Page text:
A Geographic Capital Unit, also known as “GCU” or more popularly, “Capital”, is a political community comprised by a group of people residing under a geographically-defined area. It is a partially sovereign entity under the single Primunum Global Government (PGG).
The Geographic confines of a single GCU is laid-out by the Legislature of the PGG. The main guidelines in determining the jurisdictional boundaries of a GCU are the population count, the amount of collectible resources, the presence of industry, and a consideration for historical relevance.
There are currently 1046 GCU’s.
Post-World War Three
After the Third World War and the defeat of several Asian Nations to the overall might of the Americas and Europe, the Primunum Global Government was established. As part of the framers’ intention to give certain political powers to subdivided areas in order to make governance on a global scale possible, the GCU system was adopted.
A primary consideration used for determining which areas would become a GCU was the pre-war capital states of each nation. Almost all of the American countries branded their capital municipalities as GCU’s, along with many European nations, and other countries that did not participate, or were unaffected by the war. Most of the redistribution of political jurisdiction were done mainly to those ravaged by the war, like China and North Korea. The Southern Sahara Dessert and countries below it was not considered for a Capital Unit
Naming of Capitals
Theoretically, any name can be given by the PGG to a GCU as there is no specific mandate regarding naming practice under the Constitution of the World. However, as part of the PGG’s philosophy of removing boundaries between nations before the war, country names were never used as they supposedly symbolized segregation of the people. Hence, the names of their capitals were used in order to maintain the historical existence of this GCU’s, and at the same time displacing the prewar capitals from a segregated Nation setting, into the Primunum Global Government’s authority.
From the day of the PGG’s conception up to the present, the GCU system has remained in effect for at least a hundred years, with a total of 297 new units having been added to the original 749 units.
GCU’s exercise partial sovereignty from the PGG in certain aspects. Generally, policy creations and Capital activities are handled independently by each Capital without the need for Global Concurrence, as long as such declarations and policies are in line with the Constitution of the World.
Some specific acts listed in the Constitution of the World strictly require concurrence from relevant offices in the PGG. Some of these are:
- Acts that affect the Economy of Trade, for
example, must first be endorsed and approved by the Legislative Tricameral Committee, before being sent for confirmation to the World Watchers.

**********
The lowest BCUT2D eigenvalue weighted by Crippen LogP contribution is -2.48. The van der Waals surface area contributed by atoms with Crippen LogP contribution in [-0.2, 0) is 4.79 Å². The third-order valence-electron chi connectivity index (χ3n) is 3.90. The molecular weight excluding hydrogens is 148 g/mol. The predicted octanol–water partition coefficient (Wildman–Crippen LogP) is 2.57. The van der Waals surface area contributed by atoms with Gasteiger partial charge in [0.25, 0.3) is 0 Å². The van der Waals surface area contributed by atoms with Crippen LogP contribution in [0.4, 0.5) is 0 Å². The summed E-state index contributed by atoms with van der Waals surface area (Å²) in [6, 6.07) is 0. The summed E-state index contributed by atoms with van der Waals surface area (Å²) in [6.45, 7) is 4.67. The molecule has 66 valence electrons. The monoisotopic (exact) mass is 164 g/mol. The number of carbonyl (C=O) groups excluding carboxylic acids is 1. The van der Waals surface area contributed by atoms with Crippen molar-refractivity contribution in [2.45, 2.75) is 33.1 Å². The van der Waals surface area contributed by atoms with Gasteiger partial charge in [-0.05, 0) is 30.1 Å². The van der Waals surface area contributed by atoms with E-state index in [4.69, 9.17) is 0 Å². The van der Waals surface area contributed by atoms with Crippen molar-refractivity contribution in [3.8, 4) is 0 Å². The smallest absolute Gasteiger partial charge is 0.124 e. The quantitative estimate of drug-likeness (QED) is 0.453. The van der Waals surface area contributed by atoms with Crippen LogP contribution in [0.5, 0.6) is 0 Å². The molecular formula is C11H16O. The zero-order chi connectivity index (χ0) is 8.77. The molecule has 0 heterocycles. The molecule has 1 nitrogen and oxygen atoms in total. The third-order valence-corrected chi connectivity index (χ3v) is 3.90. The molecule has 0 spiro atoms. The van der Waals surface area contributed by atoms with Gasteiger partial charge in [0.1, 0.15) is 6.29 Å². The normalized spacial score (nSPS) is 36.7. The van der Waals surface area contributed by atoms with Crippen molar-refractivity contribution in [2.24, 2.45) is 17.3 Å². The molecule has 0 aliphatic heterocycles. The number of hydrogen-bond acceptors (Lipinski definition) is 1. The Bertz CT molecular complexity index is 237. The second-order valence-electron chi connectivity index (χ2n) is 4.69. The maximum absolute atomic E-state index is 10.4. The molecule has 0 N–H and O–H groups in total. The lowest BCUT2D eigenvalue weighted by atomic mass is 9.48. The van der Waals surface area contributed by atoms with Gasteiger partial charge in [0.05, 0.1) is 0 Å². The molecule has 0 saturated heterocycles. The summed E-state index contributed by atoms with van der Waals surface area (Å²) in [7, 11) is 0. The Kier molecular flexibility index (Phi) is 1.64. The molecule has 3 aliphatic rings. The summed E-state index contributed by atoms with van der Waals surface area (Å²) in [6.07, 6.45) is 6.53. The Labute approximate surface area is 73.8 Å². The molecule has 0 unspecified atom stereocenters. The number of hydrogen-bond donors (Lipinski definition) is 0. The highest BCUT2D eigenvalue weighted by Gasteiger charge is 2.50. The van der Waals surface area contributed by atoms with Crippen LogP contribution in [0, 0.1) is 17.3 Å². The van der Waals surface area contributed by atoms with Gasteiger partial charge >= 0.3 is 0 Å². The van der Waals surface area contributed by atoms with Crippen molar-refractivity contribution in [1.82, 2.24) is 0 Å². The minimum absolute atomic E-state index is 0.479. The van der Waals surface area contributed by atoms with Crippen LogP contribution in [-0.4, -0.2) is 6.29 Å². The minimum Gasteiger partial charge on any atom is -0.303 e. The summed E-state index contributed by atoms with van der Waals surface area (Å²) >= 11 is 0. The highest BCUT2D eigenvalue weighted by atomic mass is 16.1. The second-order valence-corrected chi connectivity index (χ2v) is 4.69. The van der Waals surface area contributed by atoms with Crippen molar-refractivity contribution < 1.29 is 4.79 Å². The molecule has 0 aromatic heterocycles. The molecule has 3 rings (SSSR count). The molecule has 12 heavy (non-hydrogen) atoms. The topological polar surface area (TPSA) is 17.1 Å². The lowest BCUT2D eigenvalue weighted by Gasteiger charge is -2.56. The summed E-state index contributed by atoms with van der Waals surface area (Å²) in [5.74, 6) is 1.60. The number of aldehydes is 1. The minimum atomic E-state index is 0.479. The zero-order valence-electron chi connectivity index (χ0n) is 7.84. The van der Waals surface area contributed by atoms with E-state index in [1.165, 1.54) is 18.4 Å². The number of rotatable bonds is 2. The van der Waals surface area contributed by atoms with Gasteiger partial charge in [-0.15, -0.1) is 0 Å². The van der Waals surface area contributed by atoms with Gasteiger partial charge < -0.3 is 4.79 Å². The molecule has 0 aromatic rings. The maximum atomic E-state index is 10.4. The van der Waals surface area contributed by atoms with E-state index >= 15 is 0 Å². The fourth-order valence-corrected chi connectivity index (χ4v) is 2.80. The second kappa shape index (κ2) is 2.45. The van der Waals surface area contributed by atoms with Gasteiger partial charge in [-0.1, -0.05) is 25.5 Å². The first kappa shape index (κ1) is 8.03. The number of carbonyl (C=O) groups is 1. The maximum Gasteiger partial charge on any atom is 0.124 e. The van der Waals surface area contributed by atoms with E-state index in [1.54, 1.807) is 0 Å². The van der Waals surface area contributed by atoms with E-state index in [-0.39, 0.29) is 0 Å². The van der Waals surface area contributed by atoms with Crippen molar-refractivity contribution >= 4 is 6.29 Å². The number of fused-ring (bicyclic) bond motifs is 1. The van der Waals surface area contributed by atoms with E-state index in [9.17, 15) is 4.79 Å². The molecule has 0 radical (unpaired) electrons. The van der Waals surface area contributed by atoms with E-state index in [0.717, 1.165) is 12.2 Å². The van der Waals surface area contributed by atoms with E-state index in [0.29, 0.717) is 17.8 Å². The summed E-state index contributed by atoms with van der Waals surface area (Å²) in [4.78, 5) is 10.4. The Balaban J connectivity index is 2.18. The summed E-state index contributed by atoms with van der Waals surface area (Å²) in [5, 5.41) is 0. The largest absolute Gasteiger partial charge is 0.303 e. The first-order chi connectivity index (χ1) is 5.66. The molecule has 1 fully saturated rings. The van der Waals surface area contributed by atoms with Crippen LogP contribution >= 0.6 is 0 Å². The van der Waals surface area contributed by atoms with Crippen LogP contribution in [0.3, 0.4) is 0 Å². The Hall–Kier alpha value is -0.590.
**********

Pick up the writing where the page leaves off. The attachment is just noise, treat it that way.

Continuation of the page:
- Acts relating to a change in GCU profiles, like
the Capital name or area scope, must be proposed by the people at large to the Capital Government, before being sent to the Legislative and the World Watchers.
- Laws and policies that would affect Deena freedom
of use cannot come from GCU’s, but they can propose it directly to the World Watchers, given that there be sufficient factual basis.
GCU’s are primarily and independently responsible for Capital institutions, such as local businesses, public utilities, educational facilities, and other relevant industries, in order to ensure that the specific populace catered to by a Capital are given the proper governance by a body presumed to know what their people need and want.
GCU’s must adhere to the PGG Justice system. Administrative cases are usually handled by the Internal Global Government Department, while civil and criminal cases must originate from the proper Capital Courts of Justice. Cases that involve local interest may be elevated up until the Capital Appeal Court, while cases that involve Global Interest, and petitions involving the Constitutionality of Political Acts must reach the High Arbitrators, decisions of which are to be reviewed by the World Watchers, and if necessary, also redecided by them.
The highest authority in a GCU is the Capital Governor, elected by the people at large. He/she has authority over all Capital agencies and PGG Capital subdivisions of Government Departments.
The Governor has the power of the executive, making sure that the laws are faithfully executed in the Capital, and the power of Quasi-Legislation, in adherence to the partial sovereignty granted to GCU’s by the Constitution.
GCU’s also have a Capital Representative, also elected by the people at large, who exercises authority in the PGG Legislature, though he/she is mainly regarded as an equal of the Governor.
Next to the Governor in authority is the Vice Governor, the Councilors, and lastly, the Area Chiefs.
Garden Central Capital
New York Capital